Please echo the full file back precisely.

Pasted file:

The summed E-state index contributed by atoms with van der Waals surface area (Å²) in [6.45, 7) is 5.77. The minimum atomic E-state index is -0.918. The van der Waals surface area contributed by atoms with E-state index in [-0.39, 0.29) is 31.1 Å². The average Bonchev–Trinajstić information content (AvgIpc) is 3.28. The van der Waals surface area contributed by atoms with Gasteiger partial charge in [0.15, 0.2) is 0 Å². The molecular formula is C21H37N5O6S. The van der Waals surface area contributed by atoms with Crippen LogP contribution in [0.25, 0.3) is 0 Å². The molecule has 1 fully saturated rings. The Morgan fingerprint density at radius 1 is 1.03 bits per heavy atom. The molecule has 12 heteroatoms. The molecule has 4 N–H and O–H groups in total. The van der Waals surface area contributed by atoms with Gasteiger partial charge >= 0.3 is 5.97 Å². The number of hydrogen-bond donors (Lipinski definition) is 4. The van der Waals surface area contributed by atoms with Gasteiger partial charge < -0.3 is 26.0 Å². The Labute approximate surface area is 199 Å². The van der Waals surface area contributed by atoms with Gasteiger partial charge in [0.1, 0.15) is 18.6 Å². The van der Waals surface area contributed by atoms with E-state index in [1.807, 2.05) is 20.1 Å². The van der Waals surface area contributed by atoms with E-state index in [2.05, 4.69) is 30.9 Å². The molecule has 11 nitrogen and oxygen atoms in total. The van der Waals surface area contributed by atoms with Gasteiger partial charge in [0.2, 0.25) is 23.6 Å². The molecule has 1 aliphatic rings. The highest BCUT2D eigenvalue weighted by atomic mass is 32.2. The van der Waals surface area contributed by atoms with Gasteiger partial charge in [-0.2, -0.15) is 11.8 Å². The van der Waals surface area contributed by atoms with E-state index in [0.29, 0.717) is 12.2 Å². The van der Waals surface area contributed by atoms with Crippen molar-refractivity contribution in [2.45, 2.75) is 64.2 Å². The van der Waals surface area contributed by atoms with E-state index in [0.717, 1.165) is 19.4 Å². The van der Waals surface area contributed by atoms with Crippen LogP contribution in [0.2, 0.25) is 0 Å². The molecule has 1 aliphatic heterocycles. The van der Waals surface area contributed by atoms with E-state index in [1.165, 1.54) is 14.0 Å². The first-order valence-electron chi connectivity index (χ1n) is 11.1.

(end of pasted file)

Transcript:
The summed E-state index contributed by atoms with van der Waals surface area (Å²) in [6.45, 7) is 5.77. The minimum atomic E-state index is -0.918. The van der Waals surface area contributed by atoms with E-state index in [-0.39, 0.29) is 31.1 Å². The average Bonchev–Trinajstić information content (AvgIpc) is 3.28. The van der Waals surface area contributed by atoms with Gasteiger partial charge in [0.15, 0.2) is 0 Å². The molecular formula is C21H37N5O6S. The van der Waals surface area contributed by atoms with Crippen LogP contribution in [0.25, 0.3) is 0 Å². The molecule has 1 fully saturated rings. The Morgan fingerprint density at radius 1 is 1.03 bits per heavy atom. The molecule has 12 heteroatoms. The molecule has 4 N–H and O–H groups in total. The van der Waals surface area contributed by atoms with Gasteiger partial charge >= 0.3 is 5.97 Å². The number of hydrogen-bond donors (Lipinski definition) is 4. The van der Waals surface area contributed by atoms with Gasteiger partial charge < -0.3 is 26.0 Å². The Labute approximate surface area is 199 Å². The van der Waals surface area contributed by atoms with Gasteiger partial charge in [0.1, 0.15) is 18.6 Å². The van der Waals surface area contributed by atoms with E-state index in [1.807, 2.05) is 20.1 Å². The van der Waals surface area contributed by atoms with E-state index in [2.05, 4.69) is 30.9 Å². The molecule has 11 nitrogen and oxygen atoms in total. The van der Waals surface area contributed by atoms with Gasteiger partial charge in [0.2, 0.25) is 23.6 Å². The molecule has 1 aliphatic rings. The highest BCUT2D eigenvalue weighted by atomic mass is 32.2. The van der Waals surface area contributed by atoms with Gasteiger partial charge in [-0.2, -0.15) is 11.8 Å². The van der Waals surface area contributed by atoms with E-state index in [0.29, 0.717) is 12.2 Å². The van der Waals surface area contributed by atoms with Crippen molar-refractivity contribution in [2.45, 2.75) is 64.2 Å². The van der Waals surface area contributed by atoms with E-state index in [0.717, 1.165) is 19.4 Å². The van der Waals surface area contributed by atoms with Crippen LogP contribution in [0.2, 0.25) is 0 Å². The molecule has 1 aliphatic heterocycles. The van der Waals surface area contributed by atoms with E-state index in [1.165, 1.54) is 14.0 Å². The first-order valence-electron chi connectivity index (χ1n) is 11.1.